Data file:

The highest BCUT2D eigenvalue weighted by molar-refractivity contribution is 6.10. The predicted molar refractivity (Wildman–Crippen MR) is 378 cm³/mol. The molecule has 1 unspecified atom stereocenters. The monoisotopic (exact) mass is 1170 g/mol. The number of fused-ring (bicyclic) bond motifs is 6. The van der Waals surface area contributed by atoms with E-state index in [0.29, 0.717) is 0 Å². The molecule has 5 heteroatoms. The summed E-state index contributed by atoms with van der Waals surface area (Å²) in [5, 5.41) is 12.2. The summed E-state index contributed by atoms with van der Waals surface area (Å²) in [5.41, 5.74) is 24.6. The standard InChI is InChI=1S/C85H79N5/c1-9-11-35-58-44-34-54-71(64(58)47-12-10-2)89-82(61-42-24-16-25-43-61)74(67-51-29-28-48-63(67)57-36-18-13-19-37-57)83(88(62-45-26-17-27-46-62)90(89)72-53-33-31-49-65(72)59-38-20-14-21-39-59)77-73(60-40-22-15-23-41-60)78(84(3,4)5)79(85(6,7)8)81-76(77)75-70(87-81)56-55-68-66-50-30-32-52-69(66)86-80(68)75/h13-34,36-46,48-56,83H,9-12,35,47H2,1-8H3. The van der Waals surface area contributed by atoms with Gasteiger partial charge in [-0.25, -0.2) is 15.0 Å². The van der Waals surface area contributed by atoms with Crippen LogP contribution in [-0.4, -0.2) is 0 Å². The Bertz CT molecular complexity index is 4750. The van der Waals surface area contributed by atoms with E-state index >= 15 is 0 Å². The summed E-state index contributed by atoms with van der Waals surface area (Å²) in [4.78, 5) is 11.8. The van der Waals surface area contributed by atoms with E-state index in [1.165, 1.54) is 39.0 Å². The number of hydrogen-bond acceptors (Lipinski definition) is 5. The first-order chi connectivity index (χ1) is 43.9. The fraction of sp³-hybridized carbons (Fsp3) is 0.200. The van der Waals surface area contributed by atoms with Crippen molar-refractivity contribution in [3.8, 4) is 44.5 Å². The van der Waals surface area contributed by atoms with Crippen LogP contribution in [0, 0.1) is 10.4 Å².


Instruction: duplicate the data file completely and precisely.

The highest BCUT2D eigenvalue weighted by molar-refractivity contribution is 6.10. The predicted molar refractivity (Wildman–Crippen MR) is 378 cm³/mol. The molecule has 1 unspecified atom stereocenters. The monoisotopic (exact) mass is 1170 g/mol. The number of fused-ring (bicyclic) bond motifs is 6. The van der Waals surface area contributed by atoms with E-state index in [0.29, 0.717) is 0 Å². The molecule has 5 heteroatoms. The summed E-state index contributed by atoms with van der Waals surface area (Å²) in [5, 5.41) is 12.2. The summed E-state index contributed by atoms with van der Waals surface area (Å²) in [5.41, 5.74) is 24.6. The standard InChI is InChI=1S/C85H79N5/c1-9-11-35-58-44-34-54-71(64(58)47-12-10-2)89-82(61-42-24-16-25-43-61)74(67-51-29-28-48-63(67)57-36-18-13-19-37-57)83(88(62-45-26-17-27-46-62)90(89)72-53-33-31-49-65(72)59-38-20-14-21-39-59)77-73(60-40-22-15-23-41-60)78(84(3,4)5)79(85(6,7)8)81-76(77)75-70(87-81)56-55-68-66-50-30-32-52-69(66)86-80(68)75/h13-34,36-46,48-56,83H,9-12,35,47H2,1-8H3. The van der Waals surface area contributed by atoms with Gasteiger partial charge in [-0.25, -0.2) is 15.0 Å². The van der Waals surface area contributed by atoms with Crippen LogP contribution in [-0.4, -0.2) is 0 Å². The Bertz CT molecular complexity index is 4750. The van der Waals surface area contributed by atoms with E-state index >= 15 is 0 Å². The summed E-state index contributed by atoms with van der Waals surface area (Å²) in [4.78, 5) is 11.8. The van der Waals surface area contributed by atoms with E-state index in [1.165, 1.54) is 39.0 Å². The number of hydrogen-bond acceptors (Lipinski definition) is 5. The first-order chi connectivity index (χ1) is 43.9. The fraction of sp³-hybridized carbons (Fsp3) is 0.200. The van der Waals surface area contributed by atoms with Crippen molar-refractivity contribution in [3.8, 4) is 44.5 Å². The van der Waals surface area contributed by atoms with Crippen LogP contribution in [0, 0.1) is 10.4 Å².